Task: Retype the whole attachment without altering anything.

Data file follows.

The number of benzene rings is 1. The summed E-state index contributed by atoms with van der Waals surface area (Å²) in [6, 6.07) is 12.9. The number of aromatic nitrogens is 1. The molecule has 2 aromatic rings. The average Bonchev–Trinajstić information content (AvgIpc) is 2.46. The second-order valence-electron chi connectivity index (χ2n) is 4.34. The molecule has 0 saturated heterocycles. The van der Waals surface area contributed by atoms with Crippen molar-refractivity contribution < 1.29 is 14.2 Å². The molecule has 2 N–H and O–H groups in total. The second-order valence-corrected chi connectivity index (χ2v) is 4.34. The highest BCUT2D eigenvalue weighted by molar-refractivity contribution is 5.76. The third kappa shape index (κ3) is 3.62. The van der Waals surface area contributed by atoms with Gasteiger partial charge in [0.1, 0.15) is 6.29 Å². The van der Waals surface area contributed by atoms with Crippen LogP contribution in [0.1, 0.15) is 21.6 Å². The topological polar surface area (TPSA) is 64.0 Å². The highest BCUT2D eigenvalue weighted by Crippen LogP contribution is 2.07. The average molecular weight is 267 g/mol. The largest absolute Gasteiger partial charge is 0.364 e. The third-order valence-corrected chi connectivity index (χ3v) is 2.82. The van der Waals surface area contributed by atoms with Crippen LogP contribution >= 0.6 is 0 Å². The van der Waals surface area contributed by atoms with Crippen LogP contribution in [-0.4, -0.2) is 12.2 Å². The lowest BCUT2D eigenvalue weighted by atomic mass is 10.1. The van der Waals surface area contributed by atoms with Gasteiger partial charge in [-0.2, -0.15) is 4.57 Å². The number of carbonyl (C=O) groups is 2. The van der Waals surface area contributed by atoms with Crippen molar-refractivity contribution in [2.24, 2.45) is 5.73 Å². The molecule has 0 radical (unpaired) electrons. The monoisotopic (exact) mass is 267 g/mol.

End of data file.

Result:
The number of benzene rings is 1. The summed E-state index contributed by atoms with van der Waals surface area (Å²) in [6, 6.07) is 12.9. The number of aromatic nitrogens is 1. The molecule has 2 aromatic rings. The average Bonchev–Trinajstić information content (AvgIpc) is 2.46. The second-order valence-electron chi connectivity index (χ2n) is 4.34. The molecule has 0 saturated heterocycles. The van der Waals surface area contributed by atoms with Crippen molar-refractivity contribution < 1.29 is 14.2 Å². The molecule has 2 N–H and O–H groups in total. The second-order valence-corrected chi connectivity index (χ2v) is 4.34. The highest BCUT2D eigenvalue weighted by molar-refractivity contribution is 5.76. The third kappa shape index (κ3) is 3.62. The van der Waals surface area contributed by atoms with Gasteiger partial charge in [0.1, 0.15) is 6.29 Å². The van der Waals surface area contributed by atoms with Crippen LogP contribution in [0.1, 0.15) is 21.6 Å². The topological polar surface area (TPSA) is 64.0 Å². The highest BCUT2D eigenvalue weighted by Crippen LogP contribution is 2.07. The average molecular weight is 267 g/mol. The largest absolute Gasteiger partial charge is 0.364 e. The third-order valence-corrected chi connectivity index (χ3v) is 2.82. The van der Waals surface area contributed by atoms with Crippen LogP contribution >= 0.6 is 0 Å². The van der Waals surface area contributed by atoms with Crippen LogP contribution in [-0.4, -0.2) is 12.2 Å². The lowest BCUT2D eigenvalue weighted by atomic mass is 10.1. The van der Waals surface area contributed by atoms with Gasteiger partial charge in [-0.2, -0.15) is 4.57 Å². The number of carbonyl (C=O) groups is 2. The van der Waals surface area contributed by atoms with Crippen molar-refractivity contribution in [2.24, 2.45) is 5.73 Å². The molecule has 0 radical (unpaired) electrons. The monoisotopic (exact) mass is 267 g/mol.